Bill Sheridan

It’s principally timing of closing some significant transactions. It’s hard to predict when a painting gets old, George.

Bill Ruprecht

It’s chunky, George.

George Sutton – Craig-Hallum Capital Group

Okay. As I expected. Again, congratulations. Thanks.

Operator

Thank you. Our next question comes from the line of David Schick from Stifel Nicolaus.

David Schick – Stifel Nicolaus

Hi. Good afternoon and congratulations as well. If you look at the comments you've made, both on the call today and in your release, about upcoming sales, and some estimates will be up more than 100%, Geneva jewelry, when you look at the range, and then some are less than that. Is there anything consistent in what is driving the larger growth? Is it simply the ones that had been smaller, or is there something about the buyer base, or is it just the size of the sales? Is there anything to that, to what is the biggest growth categories right now?

Bill Ruprecht

Well, at the beginning of our remarks, I think I said something like Impressionist and Contemporary through the nine months, it has been up $660 million or 188%. I think you continue to see those numbers up, I can’t conjugate them through last night for us on a year-over-year basis. An awful lot of the demand in our world from Traditional as well as Contemporary centers of wealth have focused on a few categories, Asian works of art, Impressionist, Contemporary works of art, jewelry, clearly this week, 19th European painting has found a new gear, Russian works of art are doing well, but I think that there is, and I say this with fondness rather than pejoratively, there is a belly of our business which is many of the traditional collecting categories that have not enjoyed as much growth as few of the categories that I have mentioned.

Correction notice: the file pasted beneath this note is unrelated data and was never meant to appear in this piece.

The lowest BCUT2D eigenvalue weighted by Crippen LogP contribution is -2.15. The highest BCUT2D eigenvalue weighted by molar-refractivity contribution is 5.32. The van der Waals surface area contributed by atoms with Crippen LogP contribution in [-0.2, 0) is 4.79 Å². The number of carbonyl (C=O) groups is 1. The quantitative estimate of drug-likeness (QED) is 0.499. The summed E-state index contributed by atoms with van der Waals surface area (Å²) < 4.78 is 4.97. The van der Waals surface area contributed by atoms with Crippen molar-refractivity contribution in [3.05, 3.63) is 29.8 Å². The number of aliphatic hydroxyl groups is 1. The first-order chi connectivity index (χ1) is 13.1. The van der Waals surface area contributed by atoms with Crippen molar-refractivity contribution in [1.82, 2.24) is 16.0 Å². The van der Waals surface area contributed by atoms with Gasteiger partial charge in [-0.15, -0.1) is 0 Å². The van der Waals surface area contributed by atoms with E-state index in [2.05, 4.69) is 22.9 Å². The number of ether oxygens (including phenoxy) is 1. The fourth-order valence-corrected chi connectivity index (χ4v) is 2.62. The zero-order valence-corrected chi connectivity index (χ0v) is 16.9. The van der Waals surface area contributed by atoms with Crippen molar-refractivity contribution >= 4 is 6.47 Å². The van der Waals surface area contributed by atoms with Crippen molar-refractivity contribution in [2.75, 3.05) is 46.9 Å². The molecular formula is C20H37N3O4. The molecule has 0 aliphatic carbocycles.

And I can’t explain that except to speculate sociologically that if I am from Kiev, I might be interested in Warhol, and I might be less interested in 19th century French furniture. And so, what resonates with different people from different parts of the world is a cultural and emotional set of things rather than a particularly pragmatic or rationale narrative.